Born in London, the son of a Danish painter and sculptor, Clausen attended evening classes at the South Kensington Schools whilst training with a firm of decorators by day, and did not become a full time painter until 1871, when he acted as assistant to the painter Edwin Long.
In 1882, Clausen was painting in Quimperle at the same time as Stanhope FORBES, and like many others was much impressed by Bastien-Lepage, who he met and about whom he wrote. He was also much influenced by his work with the Hague School. In 1886, Clausen was one of the 'discontents' [fed-up with the fustiness and in-crowd at the RA] who, including several of the Newlyn colony, joined together to create the New English Art Club. The Chantrey Bequest purchased his work The Girl at the Gate (1889) for the Nation, marking the highpoint of Bastien-Lepage's influence upon him.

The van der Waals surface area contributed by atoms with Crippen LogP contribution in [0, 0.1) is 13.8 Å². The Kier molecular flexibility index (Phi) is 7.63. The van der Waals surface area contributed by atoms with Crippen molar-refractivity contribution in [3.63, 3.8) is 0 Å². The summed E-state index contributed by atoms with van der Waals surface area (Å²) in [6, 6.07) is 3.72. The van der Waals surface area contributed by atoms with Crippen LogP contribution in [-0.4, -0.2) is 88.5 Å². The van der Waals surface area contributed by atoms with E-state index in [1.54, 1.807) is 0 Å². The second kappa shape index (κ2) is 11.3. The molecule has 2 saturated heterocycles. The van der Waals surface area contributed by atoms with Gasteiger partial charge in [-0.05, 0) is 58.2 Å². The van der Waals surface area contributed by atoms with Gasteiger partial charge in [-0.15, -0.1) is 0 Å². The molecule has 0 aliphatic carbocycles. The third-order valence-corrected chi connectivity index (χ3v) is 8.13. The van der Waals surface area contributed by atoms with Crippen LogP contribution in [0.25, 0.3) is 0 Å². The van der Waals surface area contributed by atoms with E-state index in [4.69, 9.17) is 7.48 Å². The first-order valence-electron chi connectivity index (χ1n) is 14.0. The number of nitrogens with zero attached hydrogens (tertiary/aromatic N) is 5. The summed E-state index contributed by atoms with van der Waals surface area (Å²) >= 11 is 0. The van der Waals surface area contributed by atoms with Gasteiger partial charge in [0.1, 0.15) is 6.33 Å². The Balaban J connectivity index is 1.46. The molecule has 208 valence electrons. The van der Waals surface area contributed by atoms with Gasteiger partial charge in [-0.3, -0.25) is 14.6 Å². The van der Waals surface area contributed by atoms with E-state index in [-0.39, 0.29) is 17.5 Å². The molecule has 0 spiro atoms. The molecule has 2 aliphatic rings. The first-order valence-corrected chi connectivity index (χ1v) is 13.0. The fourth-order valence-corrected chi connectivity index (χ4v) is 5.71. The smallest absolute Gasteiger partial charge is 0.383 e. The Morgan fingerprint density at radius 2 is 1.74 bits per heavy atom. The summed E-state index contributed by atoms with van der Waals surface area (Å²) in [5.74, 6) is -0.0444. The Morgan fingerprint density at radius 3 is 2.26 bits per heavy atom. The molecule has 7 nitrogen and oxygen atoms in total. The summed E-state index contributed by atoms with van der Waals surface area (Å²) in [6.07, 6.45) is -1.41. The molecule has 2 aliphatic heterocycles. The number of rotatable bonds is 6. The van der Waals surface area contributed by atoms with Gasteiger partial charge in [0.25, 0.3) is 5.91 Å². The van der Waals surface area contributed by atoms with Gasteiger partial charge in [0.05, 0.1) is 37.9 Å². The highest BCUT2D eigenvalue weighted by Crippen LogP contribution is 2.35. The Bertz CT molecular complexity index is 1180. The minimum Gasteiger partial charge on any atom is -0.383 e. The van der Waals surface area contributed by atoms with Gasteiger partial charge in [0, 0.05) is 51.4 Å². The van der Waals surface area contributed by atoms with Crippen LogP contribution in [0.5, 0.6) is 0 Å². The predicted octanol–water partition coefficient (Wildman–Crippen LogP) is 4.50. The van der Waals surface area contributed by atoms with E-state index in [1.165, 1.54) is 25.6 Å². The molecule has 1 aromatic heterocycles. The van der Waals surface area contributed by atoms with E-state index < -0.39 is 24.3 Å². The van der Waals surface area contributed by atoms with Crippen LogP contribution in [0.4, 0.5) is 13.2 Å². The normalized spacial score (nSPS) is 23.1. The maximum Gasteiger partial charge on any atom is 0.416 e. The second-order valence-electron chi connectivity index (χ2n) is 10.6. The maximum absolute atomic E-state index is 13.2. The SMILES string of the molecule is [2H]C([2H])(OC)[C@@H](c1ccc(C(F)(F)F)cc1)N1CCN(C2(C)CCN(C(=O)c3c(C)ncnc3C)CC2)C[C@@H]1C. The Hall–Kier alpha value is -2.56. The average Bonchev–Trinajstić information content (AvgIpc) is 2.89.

'A much younger [than Frederic LEIGHTON] but still eminent artist who is not of the Newlyn School sent 3 small pictures to the opening exhibition of NAG in 1895, two being works and studies of a boy and girl, charming, fresh, pure, as far removed as possible from conventional insipidity, and the third, Study of sky, an artists' picture, seemingly painted under the influence of Moré.' (Hardie 1995)
He expanded his repertoire, allowing for new influences and directions, continuing with rustic subjects but tackling larger scale work, murals and latterly moving strongly into watercolours. In the post-WWI poster art revival for the rejuvenation of the London Underground and railways, Clausen, along with Samuel John Lamorna BIRCH and Cayley ROBINSON, contributed designs and landscape art for advertising hoardings and other popular presentations. He became Master and Professor of Painting at the RA Schools.